Surfaces & Coatings

Characterization of Micro-Acoustic Systems

Microelectromechanical systems (MEMS) are integral components of cell phones and telecommunication infrastructure, whose development, production and quality testing are metrologically very challenging due to the high frequencies and small dimensions.
5G and future 6G standards drive the relevant frequency range up to about 20 GHz. We have developed a laser-ultrasonic method (Frequency Domain Laser-UltraSound "FreDomLUS") for spatially resolved characterization of single and multilayer systems with respect to elastic properties, attenuation, thickness and defects.
Figure (A) shows the sample dimensions and the determined damping αL on different single-layer constituent materials (Al and W) used in bulk acoustic wave "BAW" filters, as well as the thermoelastic limit.
For the experiment shown in Figure (B), a sample with a height profile in a checkerboard pattern was fabricated and scanned with FreDomLUS. The thickness variations of 8 nm could be reconstructed successfully and were also comparable to AFM results (Atomic Force Microscopy).
For more details, please see:; ICPPP21 conference presentation.

Characterization of coatings with surface waves

Elastic waves can be used to determine the thickness and elastic properties of layered structures.
Even if the thickness of a layer is too small for pulse-echo measurements, the thickness or elastic properties of a layer can be calculated from the propagation behavior of surface waves. Depending on the frequency, surface waves penetrate the layer and substrate material below the surface to different depths. Low frequencies correspond to large penetration depths, high frequencies correspond to small penetration depths (see graph).
The different properties of the layer and substrate result in a frequency-dependent phase velocity of the surface wave. This can be measured and numerically modeled, and thus the thickness and elastic properties can be determined.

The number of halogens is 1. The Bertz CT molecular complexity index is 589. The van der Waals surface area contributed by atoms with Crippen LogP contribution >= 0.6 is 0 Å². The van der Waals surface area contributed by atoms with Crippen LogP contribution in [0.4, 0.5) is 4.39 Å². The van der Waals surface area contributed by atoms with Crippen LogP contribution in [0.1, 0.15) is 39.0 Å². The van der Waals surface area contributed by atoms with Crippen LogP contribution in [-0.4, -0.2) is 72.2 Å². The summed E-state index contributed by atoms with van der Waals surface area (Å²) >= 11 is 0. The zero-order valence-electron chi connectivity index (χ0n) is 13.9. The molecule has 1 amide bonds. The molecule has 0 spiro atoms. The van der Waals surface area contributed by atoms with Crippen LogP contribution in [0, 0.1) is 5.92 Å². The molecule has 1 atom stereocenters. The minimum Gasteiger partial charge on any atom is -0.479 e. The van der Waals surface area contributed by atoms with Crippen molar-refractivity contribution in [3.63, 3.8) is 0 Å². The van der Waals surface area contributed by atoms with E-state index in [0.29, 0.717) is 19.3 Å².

For more information, see our publication:

Analysis of plate structures: elastic properties and thickness simultaneously

The longitudinal and transverse sound velocities allow conclusions to be drawn about the microstructure, for example the degree of recrystallization of metals during thermal treatments.
The thickness of a plate or sheet is also often required. Previous acoustic methods for measuring the speed of sound and the thickness of a plate require knowledge of the other quantity or spatial scanning. The method we have developed can determine these properties in a single measurement.
A specific surface wave and several plate resonances are excited simultaneously in the plate sample by a laser pulse with a periodic line pattern and then analyzed. This allows (with known density) the complete elastic characterization and simultaneous thickness determination of isotropic plates. A patent has been filed in this regard.
Further information can be found in our publication:

Coating technology

In multilayer coatings the individual layers often have individual functions, e.g., protection from mechanical impacts and contamination, corrosion protection, adhesive layers, etc. Therefore, a homogeneous layer structure without defects, inclusions, etc. is essential for the quality and functionality of the product. With OCT (Optical Coherence Tomography) it is possible to measure the thickness of coatings with micrometre precision (even for most multilayer coatings).

Inner structures in high-scattering materials